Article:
Vegans, which I take to be the fancy name for what we used to call vegetarians, aren’t happy either.
Too bad the new British currency wasn’t cooked up with pork fat. It might make some Muslims leave.
The Bank of England says its supplier is working on “potential solutions” to the issue of animal fat in its new £5 notes.
The Bank said the problem “had only just come to light” and it was treating the concerns with “utmost seriousness”.
Vegans have expressed anger because the new polymer fiver contains a small amount of tallow, which is derived from animal waste products.
A petition to ban the note has attracted more than 100,000 signatures.
The tallow is used in an early stage of the production process and is “an extremely small amount”, the Bank said.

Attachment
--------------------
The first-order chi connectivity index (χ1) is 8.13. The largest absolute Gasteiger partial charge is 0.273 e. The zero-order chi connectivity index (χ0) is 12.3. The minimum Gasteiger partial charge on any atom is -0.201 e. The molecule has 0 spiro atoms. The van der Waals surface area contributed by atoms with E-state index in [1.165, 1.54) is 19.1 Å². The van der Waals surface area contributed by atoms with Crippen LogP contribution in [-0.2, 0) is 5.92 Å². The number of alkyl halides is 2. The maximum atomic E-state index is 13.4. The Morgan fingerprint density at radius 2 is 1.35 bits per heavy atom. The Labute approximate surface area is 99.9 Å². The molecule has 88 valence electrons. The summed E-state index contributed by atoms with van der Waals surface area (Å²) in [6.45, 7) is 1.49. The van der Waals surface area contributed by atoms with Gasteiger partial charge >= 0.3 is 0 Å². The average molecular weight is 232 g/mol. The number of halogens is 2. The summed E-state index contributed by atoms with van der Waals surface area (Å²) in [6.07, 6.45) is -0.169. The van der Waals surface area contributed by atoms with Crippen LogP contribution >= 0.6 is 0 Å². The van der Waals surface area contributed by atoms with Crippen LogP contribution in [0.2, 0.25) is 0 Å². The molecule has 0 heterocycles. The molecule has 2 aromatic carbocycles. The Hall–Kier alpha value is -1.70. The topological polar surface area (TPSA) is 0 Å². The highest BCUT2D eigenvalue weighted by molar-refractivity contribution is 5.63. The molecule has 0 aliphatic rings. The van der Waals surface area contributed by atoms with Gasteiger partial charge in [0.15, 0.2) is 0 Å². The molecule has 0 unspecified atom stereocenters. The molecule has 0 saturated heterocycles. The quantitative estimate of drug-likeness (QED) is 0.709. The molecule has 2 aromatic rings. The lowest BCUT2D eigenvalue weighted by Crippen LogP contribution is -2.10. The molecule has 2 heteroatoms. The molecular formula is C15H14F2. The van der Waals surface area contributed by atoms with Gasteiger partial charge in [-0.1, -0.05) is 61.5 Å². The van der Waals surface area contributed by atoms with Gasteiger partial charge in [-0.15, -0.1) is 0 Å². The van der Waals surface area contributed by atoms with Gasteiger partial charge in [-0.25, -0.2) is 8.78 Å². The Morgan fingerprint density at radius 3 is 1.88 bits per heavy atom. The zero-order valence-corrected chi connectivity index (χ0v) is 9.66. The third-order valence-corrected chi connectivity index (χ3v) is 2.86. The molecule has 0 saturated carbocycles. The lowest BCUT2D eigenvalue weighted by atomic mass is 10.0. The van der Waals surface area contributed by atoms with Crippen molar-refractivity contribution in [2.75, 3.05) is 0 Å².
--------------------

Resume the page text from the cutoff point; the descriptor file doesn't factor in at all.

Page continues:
“We are aware of some people’s concerns about traces of tallow in our new £5 note. We respect those concerns and are treating them with the utmost seriousness,” its statement said.
A number of Sikh and Hindus have also urged the notes be banned from temples, where meat products are forbidden.
Hindus believe cows are holy and sacred, and many do not wear shoes or carry bags made from the skin of cattle that has been slaughtered. Practising Sikhs are strict vegetarians.
The response from the UK’s Hindu and Sikh communities began to gather pace after vegans and vegetarians voiced their feelings on social media on Tuesday.